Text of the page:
It occurred to me today, while listening to a woman describe to us how she sold her first novel to HarperCollins, that much of what writers crave to know is “what do you know now, that you wish you’d known then.” We give this advice, and we ask it of others, almost endlessly…
I can’t go back in time, any more than I can see the future, no matter how often I write about characters who can. Would I have written better books if I’d only known then what I know now? Of course I would. Hell, I’d have lived a whole better life with that kind of knowledge.
Read more at If I’d only known then …
Somewhere, deep inside, I now understood I was going to die. It was a fact I’d heard before, of course, but until it happened to my dad, I guess I didn’t really believe it. Didn’t get it would happen to me.
Read more at Live like you are going die?
(For more thoughts on how to use one’s time with wisdom see Spending time.)
I was sort of like someone who wants to fire a few BB’s at a squirrel to scare it off the lawn and gets handed an AK-47. Before I knew it, I had dozens if not hundreds of relevant images and so many cover ideas that my head hurt. Take a look at a couple of the wild combinations…
I had to make a decision. I picked something that I thought would please everyone a little and my novel first appeared with the cover below.
It took me no more than a few days to accept that I did not particularly like it.
Read more at Designing your own book cover, part 3.
(For more on this topic see Designing your own book cover, part 1 and Designing your own book cover, part 2.)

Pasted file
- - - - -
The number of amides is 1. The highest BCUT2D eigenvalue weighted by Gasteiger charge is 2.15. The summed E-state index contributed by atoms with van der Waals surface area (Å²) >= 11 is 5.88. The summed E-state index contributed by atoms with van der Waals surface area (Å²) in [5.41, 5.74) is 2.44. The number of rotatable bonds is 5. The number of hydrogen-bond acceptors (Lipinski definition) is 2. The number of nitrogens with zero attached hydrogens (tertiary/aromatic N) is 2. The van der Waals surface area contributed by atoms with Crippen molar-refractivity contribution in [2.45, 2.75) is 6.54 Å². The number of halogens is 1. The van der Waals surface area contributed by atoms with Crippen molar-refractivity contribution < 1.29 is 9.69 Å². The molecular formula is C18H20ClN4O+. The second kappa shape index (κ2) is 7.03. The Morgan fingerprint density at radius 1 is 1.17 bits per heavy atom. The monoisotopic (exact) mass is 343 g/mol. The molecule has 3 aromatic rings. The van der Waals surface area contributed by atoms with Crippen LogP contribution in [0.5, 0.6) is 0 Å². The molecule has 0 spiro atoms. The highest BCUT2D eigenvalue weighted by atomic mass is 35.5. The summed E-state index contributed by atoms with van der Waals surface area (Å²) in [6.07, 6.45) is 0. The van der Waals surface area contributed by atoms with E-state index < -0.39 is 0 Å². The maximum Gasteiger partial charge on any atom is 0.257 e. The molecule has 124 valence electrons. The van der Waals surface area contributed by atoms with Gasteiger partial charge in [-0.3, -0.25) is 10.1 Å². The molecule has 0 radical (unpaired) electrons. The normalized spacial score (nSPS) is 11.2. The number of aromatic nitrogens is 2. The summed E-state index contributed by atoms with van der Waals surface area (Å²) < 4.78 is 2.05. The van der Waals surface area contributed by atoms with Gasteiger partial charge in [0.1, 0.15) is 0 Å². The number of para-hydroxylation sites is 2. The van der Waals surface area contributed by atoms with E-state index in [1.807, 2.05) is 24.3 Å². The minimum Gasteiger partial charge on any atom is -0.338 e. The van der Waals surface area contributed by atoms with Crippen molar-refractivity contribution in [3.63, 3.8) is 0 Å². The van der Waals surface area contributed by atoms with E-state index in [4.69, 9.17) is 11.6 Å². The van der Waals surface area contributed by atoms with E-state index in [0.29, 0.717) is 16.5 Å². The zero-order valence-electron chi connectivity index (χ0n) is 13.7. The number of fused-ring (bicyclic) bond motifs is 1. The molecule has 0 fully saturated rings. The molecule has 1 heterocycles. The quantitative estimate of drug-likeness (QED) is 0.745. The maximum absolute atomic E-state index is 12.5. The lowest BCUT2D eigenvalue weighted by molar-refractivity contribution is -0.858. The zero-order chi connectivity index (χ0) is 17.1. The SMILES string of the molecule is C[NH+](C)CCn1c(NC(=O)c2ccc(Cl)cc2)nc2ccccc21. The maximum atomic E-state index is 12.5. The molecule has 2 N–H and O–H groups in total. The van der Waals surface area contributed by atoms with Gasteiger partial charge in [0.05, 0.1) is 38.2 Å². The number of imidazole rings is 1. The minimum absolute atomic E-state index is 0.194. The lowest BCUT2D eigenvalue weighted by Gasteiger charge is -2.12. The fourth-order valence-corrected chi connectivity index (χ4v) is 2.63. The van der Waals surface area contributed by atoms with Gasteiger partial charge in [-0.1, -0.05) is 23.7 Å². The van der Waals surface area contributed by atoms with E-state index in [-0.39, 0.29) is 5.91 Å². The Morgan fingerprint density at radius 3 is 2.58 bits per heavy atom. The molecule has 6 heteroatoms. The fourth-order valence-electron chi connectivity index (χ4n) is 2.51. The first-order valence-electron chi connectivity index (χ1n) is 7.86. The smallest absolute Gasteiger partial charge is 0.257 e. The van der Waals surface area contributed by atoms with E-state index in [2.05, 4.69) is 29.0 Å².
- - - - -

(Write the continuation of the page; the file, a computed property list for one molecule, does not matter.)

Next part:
I spent the summer of 1972 checking groceries, making out with my high school boyfriend, and trying my first marijuana. At the time, I needed both the money and the worldly experience because come September, I was off to study journalism in the big city of Chicago.
Even though I was going to be too young to vote, I also spent that summer following politics. I’d met Nixon the previous year and felt a visceral dislike for him. I’d become increasingly opposed to the Vietnam war. I was a geeky high school debater with a lot of opinions, and less of them favored the GOP each day. Oh, and I loved spy novels.
So on June 18, when I heard about a break-in at the Democratic National Headquarters, of course I was intrigued. Over the next two years I would become enthralled by the enfolding story.
Read more at And that’s the way it was, June 18, 1972.
(For more segments about June days from long ago, see That’s the Way It Was June 10, 1947, June 15, 1984, June 28, 1888, and June 30, 1940.)
You don’t have to spend much time walking around the parks and government buildings of any city to notice that monuments are erected to warriors. Battles are commemorated. If there is a memorial anywhere to a thousand days of uninterrupted peace, I’ve never heard of it.
You don’t have to write novels like I do to grasp that humans enjoy hearing about conflict. It is exciting to watch emotions flare and buildings explode. There is a reason that “Fate of the Furious” (eighth in the Fast and Furious franchise) is coming to a theater near you and a movie about a quiet afternoon nap in a sun-dappled park is not.
Read the entire post at Peace is Boring.
… Only the book ended up being about Nigeria instead. You see, in 2010, when I started to write it, Americans on the whole considered Nigerians scarier than Arabs. I had just taken a job with a Nigerian oil company where I often worked late in a common room and couldn’t help but overhear the phone calls of my young, male Nigerian co-workers as they called home.
Please read the entire post on my x0 blog at More in Common
You teach your children every day. Not by what you say but by how you live your life. It is so easy to find yourself teaching them that life is drudgery, that marriage sucks, that work is to be avoided, and that you never get a fair deal.
I will never get to deliver the eulogy for my parents which I would like. But if I could – it would go something like this.
Read the entire post on my y1 blog at The real eulogy that I never gave.